Yet again Utah Senator Chris Buttars, in his on-going quest for local political power, is trying to bypass the Utah State Constitution. Last session he championed the dubious topic of teaching divine intervention in schools. This time around he wants the state senate to be able to fire judges they don’t like.
Get a load of this:
"That is the only way to make the public aware of some of these terrible decisions. ... I don't know where some of these decisions are coming from. Some judges just go in there and wing it," Buttars said.
Oh, that’s just brilliant. NOT!
Scott Daniels, former president of the Utah Bar Association, had this to say:
"If you did something that displeased the power brokers (in the Senate), you would be out of office, without a practice, without clients. You'd have to start your practicing career all over again. Who would risk that?"
He’s right. This move simply destroys the independence of the Utah Judiciary.
"We have the cream of the crop in judges in this state," said Buttars, but every year, one or two judges "make a decision that makes no sense" and they need to be held accountable for those.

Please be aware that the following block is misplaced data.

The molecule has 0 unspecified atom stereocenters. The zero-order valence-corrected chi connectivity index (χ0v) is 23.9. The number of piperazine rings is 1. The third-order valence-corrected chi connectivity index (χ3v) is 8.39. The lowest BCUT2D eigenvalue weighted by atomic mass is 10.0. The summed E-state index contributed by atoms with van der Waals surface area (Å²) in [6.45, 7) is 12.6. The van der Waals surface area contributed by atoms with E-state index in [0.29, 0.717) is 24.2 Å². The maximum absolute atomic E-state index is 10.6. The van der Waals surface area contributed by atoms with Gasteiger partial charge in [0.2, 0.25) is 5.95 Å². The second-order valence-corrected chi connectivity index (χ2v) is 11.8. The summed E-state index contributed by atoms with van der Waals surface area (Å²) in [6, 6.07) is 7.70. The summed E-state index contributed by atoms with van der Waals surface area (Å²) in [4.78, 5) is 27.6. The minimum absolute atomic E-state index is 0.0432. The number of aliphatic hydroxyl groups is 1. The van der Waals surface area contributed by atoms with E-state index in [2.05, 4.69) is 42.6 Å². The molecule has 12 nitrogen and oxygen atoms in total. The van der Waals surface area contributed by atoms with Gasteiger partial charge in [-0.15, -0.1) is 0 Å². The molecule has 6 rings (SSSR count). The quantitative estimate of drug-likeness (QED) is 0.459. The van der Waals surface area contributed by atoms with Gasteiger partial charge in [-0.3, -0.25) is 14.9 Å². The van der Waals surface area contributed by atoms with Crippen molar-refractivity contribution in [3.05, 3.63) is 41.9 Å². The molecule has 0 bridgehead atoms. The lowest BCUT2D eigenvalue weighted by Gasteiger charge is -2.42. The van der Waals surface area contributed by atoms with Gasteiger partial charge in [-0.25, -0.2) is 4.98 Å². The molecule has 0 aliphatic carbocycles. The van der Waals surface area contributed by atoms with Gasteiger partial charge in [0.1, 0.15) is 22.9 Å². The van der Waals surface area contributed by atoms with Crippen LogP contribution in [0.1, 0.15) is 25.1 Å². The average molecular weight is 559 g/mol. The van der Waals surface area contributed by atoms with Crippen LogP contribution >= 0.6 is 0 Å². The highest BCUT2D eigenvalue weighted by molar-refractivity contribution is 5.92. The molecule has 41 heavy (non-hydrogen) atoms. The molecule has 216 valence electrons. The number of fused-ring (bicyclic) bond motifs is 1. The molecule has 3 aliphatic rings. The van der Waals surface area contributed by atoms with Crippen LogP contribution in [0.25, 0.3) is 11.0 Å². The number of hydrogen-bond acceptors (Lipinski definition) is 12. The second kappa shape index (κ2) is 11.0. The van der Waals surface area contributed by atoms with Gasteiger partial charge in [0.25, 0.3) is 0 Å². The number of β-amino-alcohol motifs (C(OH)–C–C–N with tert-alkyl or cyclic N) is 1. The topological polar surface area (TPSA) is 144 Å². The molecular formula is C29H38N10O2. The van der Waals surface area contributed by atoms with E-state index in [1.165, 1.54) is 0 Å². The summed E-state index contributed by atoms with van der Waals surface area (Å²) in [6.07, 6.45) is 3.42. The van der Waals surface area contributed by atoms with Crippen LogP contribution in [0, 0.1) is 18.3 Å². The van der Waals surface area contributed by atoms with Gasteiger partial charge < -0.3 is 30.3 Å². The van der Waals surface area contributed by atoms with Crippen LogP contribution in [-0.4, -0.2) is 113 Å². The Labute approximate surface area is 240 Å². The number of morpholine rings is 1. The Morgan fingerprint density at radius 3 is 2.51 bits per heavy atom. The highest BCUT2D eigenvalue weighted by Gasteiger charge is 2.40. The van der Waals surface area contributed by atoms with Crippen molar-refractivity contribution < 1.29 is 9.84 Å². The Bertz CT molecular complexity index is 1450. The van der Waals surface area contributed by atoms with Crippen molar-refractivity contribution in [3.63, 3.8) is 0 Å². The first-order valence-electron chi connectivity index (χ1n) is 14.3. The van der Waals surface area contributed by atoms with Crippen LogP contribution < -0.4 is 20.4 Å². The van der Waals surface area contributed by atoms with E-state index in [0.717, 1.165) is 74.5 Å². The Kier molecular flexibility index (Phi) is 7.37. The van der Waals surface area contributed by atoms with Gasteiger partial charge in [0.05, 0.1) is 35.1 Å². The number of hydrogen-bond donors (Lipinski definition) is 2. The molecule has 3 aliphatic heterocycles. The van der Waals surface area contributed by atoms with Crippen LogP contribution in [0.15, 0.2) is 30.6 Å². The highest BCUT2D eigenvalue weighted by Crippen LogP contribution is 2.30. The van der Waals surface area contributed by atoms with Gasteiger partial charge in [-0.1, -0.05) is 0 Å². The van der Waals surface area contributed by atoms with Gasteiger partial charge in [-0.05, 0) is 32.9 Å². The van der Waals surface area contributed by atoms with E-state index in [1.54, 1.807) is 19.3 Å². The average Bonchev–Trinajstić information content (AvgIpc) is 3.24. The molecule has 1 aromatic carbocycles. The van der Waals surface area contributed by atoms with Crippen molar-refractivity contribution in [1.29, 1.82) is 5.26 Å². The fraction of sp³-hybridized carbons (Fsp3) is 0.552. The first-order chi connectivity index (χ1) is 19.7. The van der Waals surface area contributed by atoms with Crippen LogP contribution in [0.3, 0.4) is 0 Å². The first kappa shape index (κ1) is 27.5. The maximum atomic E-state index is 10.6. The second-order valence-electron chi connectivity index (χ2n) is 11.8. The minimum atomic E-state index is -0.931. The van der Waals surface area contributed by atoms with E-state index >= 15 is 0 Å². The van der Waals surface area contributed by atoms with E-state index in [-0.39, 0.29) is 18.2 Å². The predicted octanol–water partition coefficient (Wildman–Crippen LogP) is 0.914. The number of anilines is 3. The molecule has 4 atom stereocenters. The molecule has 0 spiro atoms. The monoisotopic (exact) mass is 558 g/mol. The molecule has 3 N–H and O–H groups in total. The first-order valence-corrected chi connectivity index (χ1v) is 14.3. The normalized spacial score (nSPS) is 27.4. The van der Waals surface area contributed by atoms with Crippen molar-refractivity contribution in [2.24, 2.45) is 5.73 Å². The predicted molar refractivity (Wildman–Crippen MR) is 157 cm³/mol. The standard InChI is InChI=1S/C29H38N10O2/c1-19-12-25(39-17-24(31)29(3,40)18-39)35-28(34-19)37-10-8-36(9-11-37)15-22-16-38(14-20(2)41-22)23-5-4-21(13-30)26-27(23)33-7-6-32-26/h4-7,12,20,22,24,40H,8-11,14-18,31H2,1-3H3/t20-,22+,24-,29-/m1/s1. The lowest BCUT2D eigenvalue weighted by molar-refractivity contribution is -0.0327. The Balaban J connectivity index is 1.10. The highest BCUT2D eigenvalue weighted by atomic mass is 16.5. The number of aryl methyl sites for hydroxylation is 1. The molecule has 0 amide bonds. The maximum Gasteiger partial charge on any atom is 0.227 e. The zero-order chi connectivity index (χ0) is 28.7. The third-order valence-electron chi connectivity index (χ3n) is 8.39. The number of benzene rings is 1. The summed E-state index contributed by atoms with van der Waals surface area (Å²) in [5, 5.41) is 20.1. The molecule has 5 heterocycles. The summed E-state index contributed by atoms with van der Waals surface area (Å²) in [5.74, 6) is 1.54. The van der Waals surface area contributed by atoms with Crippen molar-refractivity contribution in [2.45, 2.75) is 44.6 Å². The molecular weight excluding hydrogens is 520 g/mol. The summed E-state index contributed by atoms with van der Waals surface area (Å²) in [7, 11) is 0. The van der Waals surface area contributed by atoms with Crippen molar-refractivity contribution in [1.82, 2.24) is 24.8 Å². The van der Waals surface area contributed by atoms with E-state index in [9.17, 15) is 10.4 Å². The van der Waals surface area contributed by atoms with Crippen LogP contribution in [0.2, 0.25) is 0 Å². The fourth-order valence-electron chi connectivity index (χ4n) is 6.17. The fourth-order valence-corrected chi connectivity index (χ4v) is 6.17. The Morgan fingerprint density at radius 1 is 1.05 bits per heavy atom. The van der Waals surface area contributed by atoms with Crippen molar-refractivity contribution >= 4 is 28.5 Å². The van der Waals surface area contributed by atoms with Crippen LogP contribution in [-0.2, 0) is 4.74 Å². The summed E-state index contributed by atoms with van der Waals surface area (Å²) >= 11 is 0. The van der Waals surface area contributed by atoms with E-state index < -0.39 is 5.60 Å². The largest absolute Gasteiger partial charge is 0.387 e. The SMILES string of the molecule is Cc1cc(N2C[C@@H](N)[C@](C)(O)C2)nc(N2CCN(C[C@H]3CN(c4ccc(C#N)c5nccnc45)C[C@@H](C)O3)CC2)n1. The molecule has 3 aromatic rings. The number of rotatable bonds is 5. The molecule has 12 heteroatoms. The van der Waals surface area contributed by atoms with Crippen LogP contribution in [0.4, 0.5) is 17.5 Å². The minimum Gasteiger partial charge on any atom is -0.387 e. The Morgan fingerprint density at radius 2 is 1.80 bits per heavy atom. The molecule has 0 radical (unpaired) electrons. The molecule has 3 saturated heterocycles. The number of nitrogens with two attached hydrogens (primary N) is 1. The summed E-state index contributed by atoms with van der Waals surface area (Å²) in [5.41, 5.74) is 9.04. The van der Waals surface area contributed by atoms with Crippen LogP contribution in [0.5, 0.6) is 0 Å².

Nice pandering, but I just gotta ask, “Who gets to decide if the decision made sense not?” Buttars wants the state senate to do it, even though the state constitution clearly provides a way for the judiciary to police itself already.
In the long run, this is just another power grab by a silly local politician who is trying to service his career by pandering to a group of disgruntled right-wing zealots. Don’t get me wrong. I’m part of the “right-wing” conservative group myself. But if you start getting too far to the right, you start looking like a fascist, not a conservative.